Election Commission and Voters Omission

The Hindu reported on 23 Jan 2012: “Elections are the biggest source of corruption in the country,” stated Chief Election Commissioner (CEC) S.Y. Quraishi.

We all agree with the CEC when he adds, “If 30 per cent of people vote and one of them wins with 12 per cent of that, both the quality of the representation and the legitimacy of governance will suffer.” Cheers! Well said! Encore!

I have an issue with the CEC’s blame, “People in urban areas incessantly complain about how corrupt their politicians are, but won’t queue up to vote and choose better ones.”

The voter lists in Karnataka seems to be as corrupt in its content as the politicians the CEC is blaming.

  • The voter list is deplete with many duplicate entries, names of people who have moved out, dead people … CEC states, “low voter turnout had emerged as a fundamental threat to the country’s democracy.”  With the current state of voter lists, higher polling percentage could mean that ghosts have voted. This could be a greater threat to democracy, Mr. CEC.
  • “Election Commission had made significant progress in making the electoral process more transparent” is another statement by the CEC. There must have been progress when the CEC says so. But the reference documents, the voter lists, are only getting worse. Even the State Election Commissioner of Karnataka is unable to find an included name in voter list. The entries are so messed up. What use of the transparency?
  • Deepak tells me that the CEC mandates all voter lists except for a few Assembly Constituencies in every state should be in local languages. Deepak is searching for the gazette notification on this subject. As a result, out of the 224 Assembly Constituencies of Karnataka, voter lists of only 17 are available in English. An interesting situation – Tamilnadu has 16 voter lists in English, which we can open. However, if you try to open a list in Tamil, we get the following prompt.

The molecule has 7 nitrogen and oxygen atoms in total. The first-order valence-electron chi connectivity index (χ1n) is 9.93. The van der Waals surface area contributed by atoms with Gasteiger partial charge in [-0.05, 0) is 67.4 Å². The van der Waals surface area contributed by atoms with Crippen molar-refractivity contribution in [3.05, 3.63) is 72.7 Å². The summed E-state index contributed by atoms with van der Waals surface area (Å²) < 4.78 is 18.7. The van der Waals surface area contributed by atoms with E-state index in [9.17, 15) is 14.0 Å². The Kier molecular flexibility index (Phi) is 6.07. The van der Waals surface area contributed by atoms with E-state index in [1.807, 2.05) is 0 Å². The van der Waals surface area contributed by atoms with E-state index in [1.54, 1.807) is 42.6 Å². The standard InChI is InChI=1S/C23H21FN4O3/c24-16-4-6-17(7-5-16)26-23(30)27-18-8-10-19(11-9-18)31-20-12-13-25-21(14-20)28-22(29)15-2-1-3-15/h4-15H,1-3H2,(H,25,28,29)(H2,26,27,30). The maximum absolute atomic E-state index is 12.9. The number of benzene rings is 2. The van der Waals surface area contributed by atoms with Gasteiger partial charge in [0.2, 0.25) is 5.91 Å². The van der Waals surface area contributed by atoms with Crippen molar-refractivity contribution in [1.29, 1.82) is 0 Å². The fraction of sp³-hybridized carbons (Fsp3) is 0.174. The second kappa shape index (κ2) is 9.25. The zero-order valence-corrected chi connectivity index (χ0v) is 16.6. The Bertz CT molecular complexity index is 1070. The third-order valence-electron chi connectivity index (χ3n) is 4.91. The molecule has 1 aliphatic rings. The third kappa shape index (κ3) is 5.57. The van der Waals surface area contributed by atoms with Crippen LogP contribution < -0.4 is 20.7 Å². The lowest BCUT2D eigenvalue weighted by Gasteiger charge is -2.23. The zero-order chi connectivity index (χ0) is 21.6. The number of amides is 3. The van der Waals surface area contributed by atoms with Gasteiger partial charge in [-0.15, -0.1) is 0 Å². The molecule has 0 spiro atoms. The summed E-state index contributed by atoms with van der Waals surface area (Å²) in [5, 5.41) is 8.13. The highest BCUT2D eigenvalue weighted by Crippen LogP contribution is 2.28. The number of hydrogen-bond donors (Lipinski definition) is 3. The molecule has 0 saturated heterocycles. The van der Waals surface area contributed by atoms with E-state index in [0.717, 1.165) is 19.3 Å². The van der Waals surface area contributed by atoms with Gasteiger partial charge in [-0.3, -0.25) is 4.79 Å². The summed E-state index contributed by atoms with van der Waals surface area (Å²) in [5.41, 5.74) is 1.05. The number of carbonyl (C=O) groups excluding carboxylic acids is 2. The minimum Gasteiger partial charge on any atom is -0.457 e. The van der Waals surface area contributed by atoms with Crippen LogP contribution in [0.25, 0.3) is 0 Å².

I cannot read Tamil even if I open a document. Why is the information in English more transparent than that in Tamil? What is the use of putting a voter list on CEO’s website which requires authentication to open? Who are authorised to view this document?

  • Online queries do not return results because of the poor unprofessional style of its implementation. I shall write separately on this in a future blog.

Low voter turnout a threat to India’s democracy‘ is heading of the column in Hindu. The Election Commission is a party in promoting low turnout and blaming others who gain out of the chaos it has created.

Is a solution difficult? Not if the EC accepts that there is an issue and then has a desire to improve.

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About pgbhat

A retired Naval Officer and an educationist. Has experience with software industry. A guest faculty at different institutes and a corporate trainer with software development companies.
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One Response to Election Commission and Voters Omission

  1. Barada says:

    Following are some of the ways our founding fathers ensure that the political class will have options to continue to be in power by fooling people.
    1. Upper houses of parliament and assembly – a backdoor entry formula
    2. Possible to change party without losing the seat – horse trading
    3. Possible to become minister, even chief minister and prime minister ( for six months) without having been elected at the first place.
    4. Governor having the power to dislodge a state government – no clear criteria required
    5. Discretionary powers with political machinery
    6. No clear rules and guidelines how the parties will fund the election campaigns

    Like

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